Zimbabwe’s Predatory State: Party, Military and Business

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Zimbabwe Pred. State. CoverIn this article, Jabusile Shumba discusses his recently published book: Zimbabwe’s predatory state: Party, military and business. He argues that the voracious modes of accumulation and militarised political reproduction transformed and sustains Zimbabwe’s predatory state.

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Zimbabwe digressed from the expectations of hopeful masses and many supporters of the liberation struggle project. From a very promising young state at independence, to the grisly images of violence, cataclysmic economic failure, poverty and suffering. Several questions beg answers: why did this happen? How did it happen? Did the ruling elite know their choices would lead to Zimbabwe’s developmental decline?

More recently, the county has experienced, for some a ‘coup d’état ’ and for others, long frustrated and keen to see Mugabe’s departure at all costs and could not stomach his wife taking over from him, the end justify the means. The later have preferred to view it as a ‘Military Assisted Transition’. Meanwhile, some and perhaps uncritically were surprised and have never budgeted, not an overdraft of the decisive military intervention in the intense battle to succeed former president Robert Mugabe.

Yet with hindsight, Zimbabwe’s developmental decline and the events in November 2017, triggered by the dismissal from government of Emmerson Mnangagwa – now the new president – and subsequent, military lock-down paving way for public pressure and a parliamentary impeachment motion that eventual forced Mugabe to resign, are not an accident.

In Zimbabwe’s predatory state: party, military and business, I explore some of the questions that might help to understand how and why we get where we are. I argue that the Zimbabwean state exhibits more predatory characteristics than other forms of state conceptualisation. However, the notion of the predatory state itself has remained an elusive concept. I differ with other advocates of the term who have appropriated it to mean the opposite of a developmental state, a special variant of criminalisation or a form of neopatrimonialism.

The consensus view from these contributions is that the predatory state is characterised by weak bureaucratic capacity and poor institutionalisation, which allows the ruling elite unconstrained access to and abuse of state power for personal gain. Yet, ironically, the term ‘predatory’ inherently denotes strength – that is, it implies the capacity of predators to prey on their targets, this requiring the strength to subordinate their victims. (For states, such strength arguably rests on bureaucratic capacity and institutionalisation through which the state is able to exercise control).

Through wide-ranging interviews with key actors in Zimbabwe (party, military, intelligentsia and business) and extensive archival review, I examine the underlying class forces, power dynamics and the modes of accumulation of the power elite: state, military and business across key sectors of the economy: land and agriculture, mining, banking, energy. Three overlapping and complimentary characteristics of the predatory state, society and business relations stand out: (1) party-state and military dominance in the state; (2) state business relations shaped by domination and capture and; (3) state-society relations shaped by violence and patronage.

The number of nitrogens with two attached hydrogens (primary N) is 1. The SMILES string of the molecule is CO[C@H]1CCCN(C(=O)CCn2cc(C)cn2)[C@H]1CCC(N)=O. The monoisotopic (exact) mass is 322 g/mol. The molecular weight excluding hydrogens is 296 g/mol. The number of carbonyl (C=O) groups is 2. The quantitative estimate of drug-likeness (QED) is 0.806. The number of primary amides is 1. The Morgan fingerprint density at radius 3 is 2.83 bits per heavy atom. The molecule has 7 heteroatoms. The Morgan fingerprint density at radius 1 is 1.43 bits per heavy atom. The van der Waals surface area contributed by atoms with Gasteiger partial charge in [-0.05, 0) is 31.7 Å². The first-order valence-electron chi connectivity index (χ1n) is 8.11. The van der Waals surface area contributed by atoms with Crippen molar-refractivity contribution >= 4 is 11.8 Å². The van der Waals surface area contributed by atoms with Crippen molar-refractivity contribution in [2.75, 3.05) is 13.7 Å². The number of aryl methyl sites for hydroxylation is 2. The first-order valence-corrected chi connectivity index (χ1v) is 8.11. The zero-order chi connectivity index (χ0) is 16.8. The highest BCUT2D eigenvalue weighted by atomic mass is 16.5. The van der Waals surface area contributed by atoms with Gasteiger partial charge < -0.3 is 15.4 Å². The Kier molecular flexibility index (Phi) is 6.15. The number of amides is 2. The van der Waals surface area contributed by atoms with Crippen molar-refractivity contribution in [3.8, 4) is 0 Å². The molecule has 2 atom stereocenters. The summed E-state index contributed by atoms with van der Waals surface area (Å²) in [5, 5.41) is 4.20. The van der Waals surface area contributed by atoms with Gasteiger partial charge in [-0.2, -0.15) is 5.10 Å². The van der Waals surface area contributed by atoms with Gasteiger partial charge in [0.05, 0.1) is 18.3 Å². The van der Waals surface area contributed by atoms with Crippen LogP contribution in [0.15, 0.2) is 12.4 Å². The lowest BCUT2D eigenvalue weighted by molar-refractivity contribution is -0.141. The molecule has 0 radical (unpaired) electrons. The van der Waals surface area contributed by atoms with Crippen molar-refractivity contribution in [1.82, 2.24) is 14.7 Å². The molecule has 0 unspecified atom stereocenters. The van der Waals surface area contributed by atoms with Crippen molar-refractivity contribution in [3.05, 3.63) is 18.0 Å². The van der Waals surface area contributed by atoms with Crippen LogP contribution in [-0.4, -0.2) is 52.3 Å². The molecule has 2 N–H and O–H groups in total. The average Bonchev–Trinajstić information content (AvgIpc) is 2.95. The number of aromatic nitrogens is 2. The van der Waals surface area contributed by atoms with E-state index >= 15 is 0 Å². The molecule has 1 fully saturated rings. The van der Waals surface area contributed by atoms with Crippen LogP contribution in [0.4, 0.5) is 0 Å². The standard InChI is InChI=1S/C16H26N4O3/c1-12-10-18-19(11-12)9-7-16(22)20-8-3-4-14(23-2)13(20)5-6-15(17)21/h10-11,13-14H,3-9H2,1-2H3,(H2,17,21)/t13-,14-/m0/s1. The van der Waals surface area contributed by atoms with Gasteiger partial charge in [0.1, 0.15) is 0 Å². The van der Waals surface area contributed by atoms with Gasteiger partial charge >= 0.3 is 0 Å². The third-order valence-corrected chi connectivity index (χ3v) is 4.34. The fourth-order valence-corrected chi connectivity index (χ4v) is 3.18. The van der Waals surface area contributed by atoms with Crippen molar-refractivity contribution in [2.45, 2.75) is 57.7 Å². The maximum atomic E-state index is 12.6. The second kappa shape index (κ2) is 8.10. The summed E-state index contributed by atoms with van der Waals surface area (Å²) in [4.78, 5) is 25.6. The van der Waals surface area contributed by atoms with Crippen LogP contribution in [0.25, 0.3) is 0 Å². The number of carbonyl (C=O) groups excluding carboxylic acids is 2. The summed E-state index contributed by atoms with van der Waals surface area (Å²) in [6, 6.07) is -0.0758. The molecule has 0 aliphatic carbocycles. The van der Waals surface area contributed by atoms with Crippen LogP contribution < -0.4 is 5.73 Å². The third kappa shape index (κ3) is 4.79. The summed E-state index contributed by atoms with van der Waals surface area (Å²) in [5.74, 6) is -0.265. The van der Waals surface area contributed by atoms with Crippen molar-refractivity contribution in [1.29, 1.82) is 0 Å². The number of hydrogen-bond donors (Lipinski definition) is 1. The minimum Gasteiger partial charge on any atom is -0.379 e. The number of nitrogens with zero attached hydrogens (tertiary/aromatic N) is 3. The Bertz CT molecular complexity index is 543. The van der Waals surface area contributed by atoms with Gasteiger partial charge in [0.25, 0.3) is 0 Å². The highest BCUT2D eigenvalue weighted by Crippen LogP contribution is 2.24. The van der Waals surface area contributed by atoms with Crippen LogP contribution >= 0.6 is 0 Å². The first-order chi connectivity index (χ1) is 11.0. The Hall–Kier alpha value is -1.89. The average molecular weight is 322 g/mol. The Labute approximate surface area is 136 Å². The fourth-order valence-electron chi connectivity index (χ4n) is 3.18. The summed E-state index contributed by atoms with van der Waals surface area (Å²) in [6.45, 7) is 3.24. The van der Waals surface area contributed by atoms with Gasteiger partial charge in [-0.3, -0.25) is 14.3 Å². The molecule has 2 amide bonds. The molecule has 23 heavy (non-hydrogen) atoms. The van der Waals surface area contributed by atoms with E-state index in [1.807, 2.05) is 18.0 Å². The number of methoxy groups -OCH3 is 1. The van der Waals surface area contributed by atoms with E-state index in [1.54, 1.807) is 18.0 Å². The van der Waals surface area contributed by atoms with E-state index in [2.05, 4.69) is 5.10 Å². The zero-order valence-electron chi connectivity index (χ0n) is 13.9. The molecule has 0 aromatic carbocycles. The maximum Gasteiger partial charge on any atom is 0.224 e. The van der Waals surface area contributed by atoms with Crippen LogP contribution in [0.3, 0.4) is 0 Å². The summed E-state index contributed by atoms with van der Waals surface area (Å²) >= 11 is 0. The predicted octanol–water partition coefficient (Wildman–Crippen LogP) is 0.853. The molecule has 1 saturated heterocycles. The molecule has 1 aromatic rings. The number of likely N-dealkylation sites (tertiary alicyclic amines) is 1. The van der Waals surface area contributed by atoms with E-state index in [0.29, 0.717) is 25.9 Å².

In terms of the modes of accumulation: Firstly, and deliberately so, the manufacturing sector is conspicuously absent. This points to the rentier nature of the predatory state: that is, it is based on resource extraction rather than manufacturing. The changing structure of the economy, away from the significance of the manufacturing sector to the post-independence dominance of resource-based extraction, is associated with this predatory shift.

Secondly, the implications of the absence of the manufacturing sector illuminate the deficiency of production strategies, a uniform feature across the sectors. In fact, the main aim of policy (such as indigenisation and empowerment programmes) is to channel rents to members of the ruling elite.

Thirdly, each sector reveals a different kind of extraction (from asset stripping in state parastatals to expropriation of farms), the benefits of which accrue to the military–political elite. And, finally, the state needs cooperation with foreign capital (in this case, Chinese and South African) to generate foreign exchange and tax revenue to support essential government functions. Therefore, foreign capital investors are allowed to participate in the sharing of resource rents.

The key conclusion from the book is not only that the power elite had class interests that inhibited economic transformation and development, but also that its voracious modes of accumulation and militarised political reproduction transformed and sustained Zimbabwe’s predatory state. And, looking through this prism one will also not wonder on the role of the military in Zimbabwe’s politics and the deepening militarisation associated with the appointment of senior military officers to instrumental positions in the post-November 2017 administration.

Lastly, I am neither a capitalist nor a prophet to make predictions, but the optimism of the post-Mugabe transition might be too early, there are far too many constraining legacies and structural issues to navigate and re-orient the state, business and societal relations towards a developmental coalition.

Jabusile Maddyazvimbisi Shumba is a  political and economic analyst with research interests in public policy making, development, governance and human rights. He is on Twitter at @jabushumba. Zimbabwe’s Predatory State can be purchased from Exclusive Books in South Africa and on Amazon.

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